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dc.contributor.authorRarere, Moanaen_NZ
dc.date.accessioned2020-08-20T20:56:13Z
dc.date.available2020-08-20T20:56:13Z
dc.date.issued2018en_NZ
dc.identifier.citationRarere, M. (2018). Understanding ‘higher’ Māori fertility in a ‘low’ fertility context: Does cultural identity make a difference? New Zealand Population Review, 44, 21–47.en
dc.identifier.issn0111-199Xen_NZ
dc.identifier.urihttps://hdl.handle.net/10289/13742
dc.description.abstractThe Māori fertility transition brought an end to decades of very high fertility rates, and a convergence towards long-term fertility levels similar to Pākehā/New Zealand European women. However, important differences endure. The Māori total fertility rate (TFR) remains above replacement level, and Māori women have children earlier and over a longer period. All of this has and still is occurring in a society that facilitates and favours low fertility and small family sizes. Using births data and cultural identity markers in the New Zealand Census, this paper explores the influence of culture as a contributing factor to higher fertility outcomes amongst Māori women in a low-fertility society.en_NZ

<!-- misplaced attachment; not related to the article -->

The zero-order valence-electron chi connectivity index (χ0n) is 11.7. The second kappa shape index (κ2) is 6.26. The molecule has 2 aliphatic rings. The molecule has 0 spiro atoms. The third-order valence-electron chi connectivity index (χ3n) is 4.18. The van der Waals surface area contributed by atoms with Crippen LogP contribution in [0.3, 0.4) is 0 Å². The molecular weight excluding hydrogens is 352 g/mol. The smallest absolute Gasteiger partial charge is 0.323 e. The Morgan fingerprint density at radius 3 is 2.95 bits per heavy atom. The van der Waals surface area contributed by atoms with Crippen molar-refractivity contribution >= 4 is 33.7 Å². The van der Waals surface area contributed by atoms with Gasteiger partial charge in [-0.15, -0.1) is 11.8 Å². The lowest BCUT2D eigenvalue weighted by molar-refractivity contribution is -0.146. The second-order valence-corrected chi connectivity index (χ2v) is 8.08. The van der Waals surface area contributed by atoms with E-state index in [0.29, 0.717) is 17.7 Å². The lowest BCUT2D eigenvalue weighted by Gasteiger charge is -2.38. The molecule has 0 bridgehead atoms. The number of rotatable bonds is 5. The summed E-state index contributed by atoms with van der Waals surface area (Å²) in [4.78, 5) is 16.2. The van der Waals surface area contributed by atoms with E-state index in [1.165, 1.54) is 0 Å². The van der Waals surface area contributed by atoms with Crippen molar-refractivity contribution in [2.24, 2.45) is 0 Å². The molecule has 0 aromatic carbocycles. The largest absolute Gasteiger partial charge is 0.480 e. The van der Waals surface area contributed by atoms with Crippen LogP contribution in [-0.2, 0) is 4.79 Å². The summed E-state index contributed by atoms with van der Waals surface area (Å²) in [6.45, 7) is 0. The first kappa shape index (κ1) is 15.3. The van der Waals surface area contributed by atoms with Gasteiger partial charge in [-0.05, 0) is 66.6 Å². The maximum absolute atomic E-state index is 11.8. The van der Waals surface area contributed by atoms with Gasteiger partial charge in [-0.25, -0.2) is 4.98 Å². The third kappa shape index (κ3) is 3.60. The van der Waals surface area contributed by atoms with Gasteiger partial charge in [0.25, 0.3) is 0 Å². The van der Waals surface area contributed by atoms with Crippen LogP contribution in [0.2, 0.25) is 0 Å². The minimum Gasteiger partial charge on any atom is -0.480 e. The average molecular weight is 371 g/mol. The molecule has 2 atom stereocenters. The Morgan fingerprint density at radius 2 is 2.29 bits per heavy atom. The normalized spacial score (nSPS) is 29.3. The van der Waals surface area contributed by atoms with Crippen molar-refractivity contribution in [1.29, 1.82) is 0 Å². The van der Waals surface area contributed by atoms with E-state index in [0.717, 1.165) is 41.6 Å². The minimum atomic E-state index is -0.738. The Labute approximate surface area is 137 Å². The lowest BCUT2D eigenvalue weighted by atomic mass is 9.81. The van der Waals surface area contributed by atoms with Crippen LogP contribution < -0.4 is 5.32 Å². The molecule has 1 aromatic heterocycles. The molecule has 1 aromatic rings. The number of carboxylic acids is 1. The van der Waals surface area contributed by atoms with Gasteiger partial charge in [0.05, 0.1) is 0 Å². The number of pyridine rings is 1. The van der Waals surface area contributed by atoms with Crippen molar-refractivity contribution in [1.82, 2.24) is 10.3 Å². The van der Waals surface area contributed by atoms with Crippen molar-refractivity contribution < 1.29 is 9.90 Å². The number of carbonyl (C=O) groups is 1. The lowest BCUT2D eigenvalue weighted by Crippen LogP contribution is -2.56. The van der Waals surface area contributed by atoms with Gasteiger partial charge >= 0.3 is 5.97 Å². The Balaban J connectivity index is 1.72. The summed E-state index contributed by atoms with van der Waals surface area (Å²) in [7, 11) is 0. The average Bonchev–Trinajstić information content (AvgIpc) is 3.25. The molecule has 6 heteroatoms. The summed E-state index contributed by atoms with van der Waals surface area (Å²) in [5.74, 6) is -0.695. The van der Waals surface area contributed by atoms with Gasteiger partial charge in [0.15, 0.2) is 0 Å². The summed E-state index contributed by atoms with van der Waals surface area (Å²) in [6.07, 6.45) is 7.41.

dc.format.mimetypeapplication/pdf
dc.language.isoen
dc.publisherPopulation Association of New Zealanden_NZ
dc.relation.urihttps://population.org.nz/app/uploads/2019/02/NZPR-Vol-44_Rarere.pdfen_NZ
dc.rightsCopyright © 2018 Population Association of New Zealand. Used with permission.
dc.subjectMaori fertilityen_NZ
dc.subjectCultural identityen_NZ
dc.titleUnderstanding ‘higher’ Māori fertility in a ‘low’ fertility context: Does cultural identity make a difference?en_NZ
dc.typeJournal Article
dc.relation.isPartOfNew Zealand Population Reviewen_NZ
pubs.begin-page21
pubs.elements-id256389
pubs.end-page47
pubs.publication-statusPublisheden_NZ
pubs.volume44en_NZ


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